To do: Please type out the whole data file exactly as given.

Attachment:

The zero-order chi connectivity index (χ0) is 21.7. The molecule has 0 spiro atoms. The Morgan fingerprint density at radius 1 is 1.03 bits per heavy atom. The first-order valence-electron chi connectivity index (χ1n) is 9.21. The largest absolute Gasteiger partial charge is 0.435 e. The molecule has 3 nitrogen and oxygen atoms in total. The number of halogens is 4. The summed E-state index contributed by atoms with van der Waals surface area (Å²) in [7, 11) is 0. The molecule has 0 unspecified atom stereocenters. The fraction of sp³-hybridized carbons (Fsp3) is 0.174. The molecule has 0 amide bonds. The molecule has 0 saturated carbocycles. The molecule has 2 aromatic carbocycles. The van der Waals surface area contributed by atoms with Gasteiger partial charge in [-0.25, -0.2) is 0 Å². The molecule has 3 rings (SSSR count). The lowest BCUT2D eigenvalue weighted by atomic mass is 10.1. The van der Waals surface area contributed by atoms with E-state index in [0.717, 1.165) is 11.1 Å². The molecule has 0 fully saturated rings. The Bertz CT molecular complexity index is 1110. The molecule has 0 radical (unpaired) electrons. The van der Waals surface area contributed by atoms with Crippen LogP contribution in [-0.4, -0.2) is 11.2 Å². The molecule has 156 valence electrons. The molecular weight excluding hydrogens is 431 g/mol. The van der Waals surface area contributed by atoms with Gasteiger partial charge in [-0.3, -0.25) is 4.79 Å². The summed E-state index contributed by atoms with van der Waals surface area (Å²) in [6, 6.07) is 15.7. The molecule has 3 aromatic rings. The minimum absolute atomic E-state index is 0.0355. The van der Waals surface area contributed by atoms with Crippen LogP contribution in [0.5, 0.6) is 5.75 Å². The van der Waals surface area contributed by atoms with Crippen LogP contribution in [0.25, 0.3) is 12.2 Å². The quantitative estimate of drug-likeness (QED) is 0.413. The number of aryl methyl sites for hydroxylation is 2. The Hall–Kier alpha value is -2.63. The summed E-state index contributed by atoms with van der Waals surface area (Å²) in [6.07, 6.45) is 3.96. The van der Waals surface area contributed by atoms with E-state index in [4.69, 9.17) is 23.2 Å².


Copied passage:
The zero-order chi connectivity index (χ0) is 21.7. The molecule has 0 spiro atoms. The Morgan fingerprint density at radius 1 is 1.03 bits per heavy atom. The first-order valence-electron chi connectivity index (χ1n) is 9.21. The largest absolute Gasteiger partial charge is 0.435 e. The molecule has 3 nitrogen and oxygen atoms in total. The number of halogens is 4. The summed E-state index contributed by atoms with van der Waals surface area (Å²) in [7, 11) is 0. The molecule has 0 unspecified atom stereocenters. The fraction of sp³-hybridized carbons (Fsp3) is 0.174. The molecule has 0 amide bonds. The molecule has 0 saturated carbocycles. The molecule has 2 aromatic carbocycles. The van der Waals surface area contributed by atoms with Gasteiger partial charge in [-0.25, -0.2) is 0 Å². The molecule has 3 rings (SSSR count). The lowest BCUT2D eigenvalue weighted by atomic mass is 10.1. The van der Waals surface area contributed by atoms with E-state index in [0.717, 1.165) is 11.1 Å². The molecule has 0 fully saturated rings. The Bertz CT molecular complexity index is 1110. The molecule has 0 radical (unpaired) electrons. The van der Waals surface area contributed by atoms with Crippen LogP contribution in [-0.4, -0.2) is 11.2 Å². The molecule has 156 valence electrons. The molecular weight excluding hydrogens is 431 g/mol. The van der Waals surface area contributed by atoms with Gasteiger partial charge in [-0.3, -0.25) is 4.79 Å². The summed E-state index contributed by atoms with van der Waals surface area (Å²) in [6, 6.07) is 15.7. The molecule has 3 aromatic rings. The minimum absolute atomic E-state index is 0.0355. The van der Waals surface area contributed by atoms with Crippen LogP contribution in [0.5, 0.6) is 5.75 Å². The van der Waals surface area contributed by atoms with Crippen LogP contribution in [0.25, 0.3) is 12.2 Å². The quantitative estimate of drug-likeness (QED) is 0.413. The number of aryl methyl sites for hydroxylation is 2. The Hall–Kier alpha value is -2.63. The summed E-state index contributed by atoms with van der Waals surface area (Å²) in [6.07, 6.45) is 3.96. The van der Waals surface area contributed by atoms with E-state index in [4.69, 9.17) is 23.2 Å².